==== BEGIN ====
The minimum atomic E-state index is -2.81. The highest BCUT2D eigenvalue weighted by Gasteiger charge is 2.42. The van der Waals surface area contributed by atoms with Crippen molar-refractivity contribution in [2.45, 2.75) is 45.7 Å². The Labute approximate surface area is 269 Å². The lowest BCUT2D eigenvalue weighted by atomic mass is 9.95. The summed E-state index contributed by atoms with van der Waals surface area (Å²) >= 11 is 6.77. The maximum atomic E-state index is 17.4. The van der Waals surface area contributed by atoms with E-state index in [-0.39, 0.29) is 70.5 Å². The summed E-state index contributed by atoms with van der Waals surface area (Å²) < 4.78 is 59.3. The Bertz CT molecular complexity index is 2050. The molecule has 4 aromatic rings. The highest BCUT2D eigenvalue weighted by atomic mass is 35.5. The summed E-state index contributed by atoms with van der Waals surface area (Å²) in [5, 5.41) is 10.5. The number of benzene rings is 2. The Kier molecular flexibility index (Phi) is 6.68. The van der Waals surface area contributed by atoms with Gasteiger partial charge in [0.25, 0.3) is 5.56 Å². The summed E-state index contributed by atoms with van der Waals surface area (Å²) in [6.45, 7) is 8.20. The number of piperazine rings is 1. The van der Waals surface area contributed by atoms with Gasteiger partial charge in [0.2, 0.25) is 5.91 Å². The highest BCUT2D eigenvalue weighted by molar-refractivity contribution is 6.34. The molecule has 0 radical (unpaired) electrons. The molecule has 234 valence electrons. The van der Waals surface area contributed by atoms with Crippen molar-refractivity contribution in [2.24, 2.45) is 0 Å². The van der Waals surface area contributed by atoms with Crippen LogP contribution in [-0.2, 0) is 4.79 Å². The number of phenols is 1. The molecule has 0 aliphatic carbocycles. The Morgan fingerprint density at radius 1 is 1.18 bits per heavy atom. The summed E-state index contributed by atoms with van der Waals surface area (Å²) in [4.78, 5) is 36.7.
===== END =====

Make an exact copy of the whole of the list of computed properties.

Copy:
The minimum atomic E-state index is -2.81. The highest BCUT2D eigenvalue weighted by Gasteiger charge is 2.42. The van der Waals surface area contributed by atoms with Crippen molar-refractivity contribution in [2.45, 2.75) is 45.7 Å². The Labute approximate surface area is 269 Å². The lowest BCUT2D eigenvalue weighted by atomic mass is 9.95. The summed E-state index contributed by atoms with van der Waals surface area (Å²) >= 11 is 6.77. The maximum atomic E-state index is 17.4. The van der Waals surface area contributed by atoms with E-state index in [-0.39, 0.29) is 70.5 Å². The summed E-state index contributed by atoms with van der Waals surface area (Å²) < 4.78 is 59.3. The Bertz CT molecular complexity index is 2050. The molecule has 4 aromatic rings. The highest BCUT2D eigenvalue weighted by atomic mass is 35.5. The summed E-state index contributed by atoms with van der Waals surface area (Å²) in [5, 5.41) is 10.5. The number of benzene rings is 2. The Kier molecular flexibility index (Phi) is 6.68. The van der Waals surface area contributed by atoms with Gasteiger partial charge in [0.25, 0.3) is 5.56 Å². The summed E-state index contributed by atoms with van der Waals surface area (Å²) in [6.45, 7) is 8.20. The number of piperazine rings is 1. The van der Waals surface area contributed by atoms with Gasteiger partial charge in [0.2, 0.25) is 5.91 Å². The highest BCUT2D eigenvalue weighted by molar-refractivity contribution is 6.34. The molecule has 0 radical (unpaired) electrons. The molecule has 234 valence electrons. The van der Waals surface area contributed by atoms with Crippen molar-refractivity contribution in [2.24, 2.45) is 0 Å². The van der Waals surface area contributed by atoms with Crippen LogP contribution in [-0.2, 0) is 4.79 Å². The number of phenols is 1. The molecule has 0 aliphatic carbocycles. The Morgan fingerprint density at radius 1 is 1.18 bits per heavy atom. The summed E-state index contributed by atoms with van der Waals surface area (Å²) in [4.78, 5) is 36.7.